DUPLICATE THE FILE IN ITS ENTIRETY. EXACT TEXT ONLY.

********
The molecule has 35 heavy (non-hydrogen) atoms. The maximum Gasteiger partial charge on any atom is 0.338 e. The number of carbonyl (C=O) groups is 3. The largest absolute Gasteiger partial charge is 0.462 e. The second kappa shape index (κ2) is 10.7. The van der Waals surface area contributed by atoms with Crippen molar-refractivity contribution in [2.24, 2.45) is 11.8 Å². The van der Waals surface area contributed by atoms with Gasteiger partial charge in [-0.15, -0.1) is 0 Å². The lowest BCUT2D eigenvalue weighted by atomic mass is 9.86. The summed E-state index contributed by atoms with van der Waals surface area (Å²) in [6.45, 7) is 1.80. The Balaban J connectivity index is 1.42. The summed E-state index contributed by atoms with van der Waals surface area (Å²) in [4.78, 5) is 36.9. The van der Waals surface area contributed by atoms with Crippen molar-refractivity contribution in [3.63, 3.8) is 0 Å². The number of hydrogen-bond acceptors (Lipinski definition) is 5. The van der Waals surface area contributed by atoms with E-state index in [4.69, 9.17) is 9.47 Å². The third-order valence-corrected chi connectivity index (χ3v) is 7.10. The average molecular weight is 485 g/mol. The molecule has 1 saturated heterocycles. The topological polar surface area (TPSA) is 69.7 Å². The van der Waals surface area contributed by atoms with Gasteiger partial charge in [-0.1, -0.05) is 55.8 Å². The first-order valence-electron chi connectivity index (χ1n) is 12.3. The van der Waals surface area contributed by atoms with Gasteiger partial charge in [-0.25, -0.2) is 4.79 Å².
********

The molecule has 35 heavy (non-hydrogen) atoms. The maximum Gasteiger partial charge on any atom is 0.338 e. The number of carbonyl (C=O) groups is 3. The largest absolute Gasteiger partial charge is 0.462 e. The second kappa shape index (κ2) is 10.7. The van der Waals surface area contributed by atoms with Crippen molar-refractivity contribution in [2.24, 2.45) is 11.8 Å². The van der Waals surface area contributed by atoms with Gasteiger partial charge in [-0.15, -0.1) is 0 Å². The lowest BCUT2D eigenvalue weighted by atomic mass is 9.86. The summed E-state index contributed by atoms with van der Waals surface area (Å²) in [6.45, 7) is 1.80. The Balaban J connectivity index is 1.42. The summed E-state index contributed by atoms with van der Waals surface area (Å²) in [4.78, 5) is 36.9. The van der Waals surface area contributed by atoms with Crippen molar-refractivity contribution in [3.63, 3.8) is 0 Å². The number of hydrogen-bond acceptors (Lipinski definition) is 5. The van der Waals surface area contributed by atoms with E-state index in [4.69, 9.17) is 9.47 Å². The third-order valence-corrected chi connectivity index (χ3v) is 7.10. The average molecular weight is 485 g/mol. The molecule has 1 saturated heterocycles. The topological polar surface area (TPSA) is 69.7 Å². The van der Waals surface area contributed by atoms with Gasteiger partial charge in [-0.1, -0.05) is 55.8 Å². The first-order valence-electron chi connectivity index (χ1n) is 12.3. The van der Waals surface area contributed by atoms with Gasteiger partial charge in [-0.25, -0.2) is 4.79 Å².